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"Take it from the top" is often used in musical rehearsals to mean "start at the beginning." Where did this phrase come from?

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2 Answers

Here's what the Oxford English Dictionary says:

Music colloq. (orig. Jazz). from the top: from the beginning of a piece of music, typically for a second or subsequent time; also in extended use. Freq. in to take it from the top : to start (over) at the beginning.

1940 Gramophone Nov. 140/3 (title of song) Take it from the top.

However, Robert S. Gold's A Jazz Lexicon (1964, read online) says it's earlier by a few years:

top (down), from the, [by analogy with reading sheet music; current since c. 1930] See 1936 quot.; also, by extension, from the beginning of anything (to the end). — 1936 Metronome, Feb., p. 21. from the top down: playing an orchestration right through. —1956 Eddie Condon's Treasury of Jazz, p. 219. "Let's do this one more time from the top, gentlemen."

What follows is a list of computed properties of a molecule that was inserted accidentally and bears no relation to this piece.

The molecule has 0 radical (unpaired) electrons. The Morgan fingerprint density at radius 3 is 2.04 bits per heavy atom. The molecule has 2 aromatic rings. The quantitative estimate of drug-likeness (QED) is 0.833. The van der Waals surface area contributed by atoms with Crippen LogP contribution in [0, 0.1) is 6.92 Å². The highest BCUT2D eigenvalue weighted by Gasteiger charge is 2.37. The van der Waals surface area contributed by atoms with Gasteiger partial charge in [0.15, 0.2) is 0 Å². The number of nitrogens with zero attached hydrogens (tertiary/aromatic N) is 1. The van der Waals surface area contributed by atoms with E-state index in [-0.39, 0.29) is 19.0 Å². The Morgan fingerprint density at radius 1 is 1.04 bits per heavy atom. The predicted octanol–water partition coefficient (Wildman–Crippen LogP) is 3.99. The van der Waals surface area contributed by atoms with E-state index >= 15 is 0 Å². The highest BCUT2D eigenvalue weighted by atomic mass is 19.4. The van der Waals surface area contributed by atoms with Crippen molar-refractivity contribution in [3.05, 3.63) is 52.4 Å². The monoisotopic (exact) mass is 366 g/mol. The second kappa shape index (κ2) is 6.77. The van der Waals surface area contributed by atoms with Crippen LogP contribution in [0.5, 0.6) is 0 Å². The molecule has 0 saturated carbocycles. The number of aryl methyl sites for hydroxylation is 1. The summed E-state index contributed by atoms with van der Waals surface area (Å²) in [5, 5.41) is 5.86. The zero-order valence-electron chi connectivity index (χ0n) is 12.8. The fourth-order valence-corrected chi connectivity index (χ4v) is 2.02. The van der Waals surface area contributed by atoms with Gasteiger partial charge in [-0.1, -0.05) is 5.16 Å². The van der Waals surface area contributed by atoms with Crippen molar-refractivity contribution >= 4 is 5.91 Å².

This also points out it can mean not only to start at the beginning, but also to keep going until you get to the end; to initiate a full run-through.

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I've sent this antedating to the OED. –  Hugo Aug 26 '13 at 7:02
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I think they're referring to the physical top of the song's or score's first page. I've always taken this literally, which seems to work.

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This is correct but more of a comment than an answer. –  Hugo Aug 26 '13 at 7:03
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